A house where Airbnb guests stayed on Beechknoll Avenue in Little Neck has been removed from the rental website by the host and the building was hit last month with a vacate order from the Department of Buildings over its usage as a hotel.
The owner of 249-23 Beechknoll Ave., the cellar of which was being used as a living space, could not be reached for comment before deadline.
The building received three Environmental Control Board violations for occupancy contrary to the certificate of occupancy, work without a permit in the basement and failing to provide ingress and egress. They were issued on June 14 along with the vacate order, according to the Mayor’s Office of Special Enforcement.
“The overwhelming majority of hosts in Queens are responsible home sharers who respect their neighbors and take pride in introducing visitors from around the world to their borough,” Airbnb said in an emailed statement to the Chronicle.
The company did not immediately respond when asked when the listing was removed.
Gov. Cuomo signed legislation last year banning advertisements for short-term rentals in “Class A” multiple dwellings. But it did not ban using Airbnb to rent a single-family homes like the one on Beechknoll Avenue or two-family ones.
Joining area residents at a press conference highlighting the situation at the Little Neck home last Friday, state Sen. Tony Avella (D-Bayside) revealed plans to introduce two bills to regulate Airbnb. The “sharing economy” company’s rental system has infuriated many in his district, especially in the low-density community of Broadway-Flushing.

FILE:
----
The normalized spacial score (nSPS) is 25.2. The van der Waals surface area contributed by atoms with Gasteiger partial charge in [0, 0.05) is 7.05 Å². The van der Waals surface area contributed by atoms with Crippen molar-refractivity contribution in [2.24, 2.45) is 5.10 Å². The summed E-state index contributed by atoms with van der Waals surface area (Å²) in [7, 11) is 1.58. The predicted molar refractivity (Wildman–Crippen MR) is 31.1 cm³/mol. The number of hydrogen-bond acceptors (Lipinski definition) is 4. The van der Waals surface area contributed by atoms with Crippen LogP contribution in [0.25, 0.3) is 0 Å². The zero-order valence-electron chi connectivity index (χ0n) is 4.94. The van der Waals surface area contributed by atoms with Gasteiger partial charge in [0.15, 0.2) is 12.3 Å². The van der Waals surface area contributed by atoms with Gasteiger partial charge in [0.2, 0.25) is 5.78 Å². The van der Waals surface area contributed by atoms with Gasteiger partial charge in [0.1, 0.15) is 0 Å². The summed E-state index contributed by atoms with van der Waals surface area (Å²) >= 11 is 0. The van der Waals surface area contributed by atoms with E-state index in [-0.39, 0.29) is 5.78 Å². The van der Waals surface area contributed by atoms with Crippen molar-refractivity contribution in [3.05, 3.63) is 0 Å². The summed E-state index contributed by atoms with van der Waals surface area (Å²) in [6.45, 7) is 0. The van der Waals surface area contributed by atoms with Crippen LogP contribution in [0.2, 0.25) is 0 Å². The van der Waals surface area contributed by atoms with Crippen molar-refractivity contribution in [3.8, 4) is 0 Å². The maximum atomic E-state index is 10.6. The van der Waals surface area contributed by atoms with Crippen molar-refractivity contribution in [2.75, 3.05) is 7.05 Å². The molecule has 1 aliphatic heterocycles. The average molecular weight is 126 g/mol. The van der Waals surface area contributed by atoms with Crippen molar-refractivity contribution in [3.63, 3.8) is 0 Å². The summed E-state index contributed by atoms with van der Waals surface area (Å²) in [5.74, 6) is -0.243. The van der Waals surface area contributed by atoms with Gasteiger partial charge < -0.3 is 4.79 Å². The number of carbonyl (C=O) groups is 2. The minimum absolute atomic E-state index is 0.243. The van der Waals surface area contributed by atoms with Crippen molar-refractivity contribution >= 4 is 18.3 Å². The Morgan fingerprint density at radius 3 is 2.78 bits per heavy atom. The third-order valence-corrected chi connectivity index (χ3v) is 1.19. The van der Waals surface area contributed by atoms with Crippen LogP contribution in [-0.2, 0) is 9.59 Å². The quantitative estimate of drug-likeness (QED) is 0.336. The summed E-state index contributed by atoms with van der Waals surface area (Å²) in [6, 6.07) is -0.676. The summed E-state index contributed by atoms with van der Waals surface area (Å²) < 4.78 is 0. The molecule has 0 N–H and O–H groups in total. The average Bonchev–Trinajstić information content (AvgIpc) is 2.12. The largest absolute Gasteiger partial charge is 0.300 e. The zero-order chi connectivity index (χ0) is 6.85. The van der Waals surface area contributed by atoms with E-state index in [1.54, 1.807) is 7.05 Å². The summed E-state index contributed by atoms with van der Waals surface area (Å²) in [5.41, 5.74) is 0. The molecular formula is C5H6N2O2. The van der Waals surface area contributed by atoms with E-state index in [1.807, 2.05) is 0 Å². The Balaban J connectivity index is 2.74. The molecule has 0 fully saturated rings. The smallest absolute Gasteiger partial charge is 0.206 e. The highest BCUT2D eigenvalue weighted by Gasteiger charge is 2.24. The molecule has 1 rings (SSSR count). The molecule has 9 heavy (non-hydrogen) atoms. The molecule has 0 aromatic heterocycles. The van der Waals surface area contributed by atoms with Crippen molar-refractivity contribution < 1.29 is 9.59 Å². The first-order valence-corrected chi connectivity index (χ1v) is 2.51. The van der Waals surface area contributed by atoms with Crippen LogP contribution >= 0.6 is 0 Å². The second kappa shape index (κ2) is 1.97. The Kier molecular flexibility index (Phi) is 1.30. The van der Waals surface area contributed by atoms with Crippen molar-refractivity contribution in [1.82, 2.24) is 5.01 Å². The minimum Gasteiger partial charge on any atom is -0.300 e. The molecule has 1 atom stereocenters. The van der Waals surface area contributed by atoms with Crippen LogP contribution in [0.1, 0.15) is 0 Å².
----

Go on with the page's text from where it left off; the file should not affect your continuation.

The lawmaker said that he would push a bill “to require anybody who does a short-term rental to have to register and certify with the respective agency, in this case with the Department of Buildings, that the house has absolutely no violations.” Those who did not would face “serious fines and/or a vacate order.”
Avella, who heard about the Beechknoll Avenue situation from Little Neck resident Vicki Cosgrove, spoke to the danger of people staying in houses with code violations. The ingress and egress rules that were broken are meant to promote fire safety.
“Clearly, this is an abomination that somebody’s attracting people that may be from outside the state or outside the country to live in a home that’s not safe,” said the senator, who reached out to the DOB and urged Airbnb to remove the listing after learning about the situation.
Cosgrove, who joined Avella at the press conference, said that homes using Airbnb can be bad for the area’s quality of life.
“It’s an issue of neighborhood safety,” she said, adding that police had been to the home on Beechknoll Avenue.
“Consumer protection,” Avella said, is the aim of the second bill he intends to introduce. The legislation would prevent Airbnb from forcing users to pay a fee to see the address of a home that they are interested in renting; even if the customer does not end up paying to stay there, they still pay the “sharing economy” company money to see the location.
“Suppose you pay a fee and then the actual address pops up and you look at the house and say, ‘I don’t want to stay there,’” the senator said. “It’s sort of a backwards approach to this.”
Airbnb, which has been frustrated by legislation regulating it in New York State, said it would be open to meeting with Avella.
“We welcome the opportunity to meet with Sen. Avella to discuss how hosting helps middle class families and how we can work together to support legislation that would change the law to protect good hosts and weed out bad actors,” the company said.